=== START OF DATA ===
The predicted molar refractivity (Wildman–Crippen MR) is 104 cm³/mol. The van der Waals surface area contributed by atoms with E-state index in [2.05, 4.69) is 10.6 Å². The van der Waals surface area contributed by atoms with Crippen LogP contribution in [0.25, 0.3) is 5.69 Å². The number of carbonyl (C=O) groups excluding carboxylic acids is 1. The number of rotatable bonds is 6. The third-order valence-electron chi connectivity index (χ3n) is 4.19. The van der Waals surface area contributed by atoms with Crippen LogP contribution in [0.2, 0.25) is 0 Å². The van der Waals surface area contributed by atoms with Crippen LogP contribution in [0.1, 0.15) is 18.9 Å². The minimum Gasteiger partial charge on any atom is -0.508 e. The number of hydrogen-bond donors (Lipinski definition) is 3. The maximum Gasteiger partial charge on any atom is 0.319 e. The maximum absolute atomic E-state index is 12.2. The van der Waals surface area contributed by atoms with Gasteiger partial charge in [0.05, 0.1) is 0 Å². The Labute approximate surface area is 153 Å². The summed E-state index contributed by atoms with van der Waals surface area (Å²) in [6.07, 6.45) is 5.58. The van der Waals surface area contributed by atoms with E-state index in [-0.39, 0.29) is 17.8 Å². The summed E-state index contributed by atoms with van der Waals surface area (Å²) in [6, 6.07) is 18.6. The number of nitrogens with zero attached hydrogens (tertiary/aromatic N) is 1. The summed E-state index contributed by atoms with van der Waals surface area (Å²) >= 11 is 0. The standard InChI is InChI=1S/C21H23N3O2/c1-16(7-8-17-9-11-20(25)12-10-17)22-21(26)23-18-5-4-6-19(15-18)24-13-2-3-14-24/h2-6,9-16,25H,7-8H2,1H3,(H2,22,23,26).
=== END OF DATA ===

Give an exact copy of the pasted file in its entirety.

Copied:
The predicted molar refractivity (Wildman–Crippen MR) is 104 cm³/mol. The van der Waals surface area contributed by atoms with E-state index in [2.05, 4.69) is 10.6 Å². The van der Waals surface area contributed by atoms with Crippen LogP contribution in [0.25, 0.3) is 5.69 Å². The number of carbonyl (C=O) groups excluding carboxylic acids is 1. The number of rotatable bonds is 6. The third-order valence-electron chi connectivity index (χ3n) is 4.19. The van der Waals surface area contributed by atoms with Crippen LogP contribution in [0.2, 0.25) is 0 Å². The van der Waals surface area contributed by atoms with Crippen LogP contribution in [0.1, 0.15) is 18.9 Å². The minimum Gasteiger partial charge on any atom is -0.508 e. The number of hydrogen-bond donors (Lipinski definition) is 3. The maximum Gasteiger partial charge on any atom is 0.319 e. The maximum absolute atomic E-state index is 12.2. The van der Waals surface area contributed by atoms with Gasteiger partial charge in [0.05, 0.1) is 0 Å². The Labute approximate surface area is 153 Å². The summed E-state index contributed by atoms with van der Waals surface area (Å²) in [6.07, 6.45) is 5.58. The van der Waals surface area contributed by atoms with E-state index in [-0.39, 0.29) is 17.8 Å². The summed E-state index contributed by atoms with van der Waals surface area (Å²) in [6, 6.07) is 18.6. The number of nitrogens with zero attached hydrogens (tertiary/aromatic N) is 1. The summed E-state index contributed by atoms with van der Waals surface area (Å²) >= 11 is 0. The standard InChI is InChI=1S/C21H23N3O2/c1-16(7-8-17-9-11-20(25)12-10-17)22-21(26)23-18-5-4-6-19(15-18)24-13-2-3-14-24/h2-6,9-16,25H,7-8H2,1H3,(H2,22,23,26).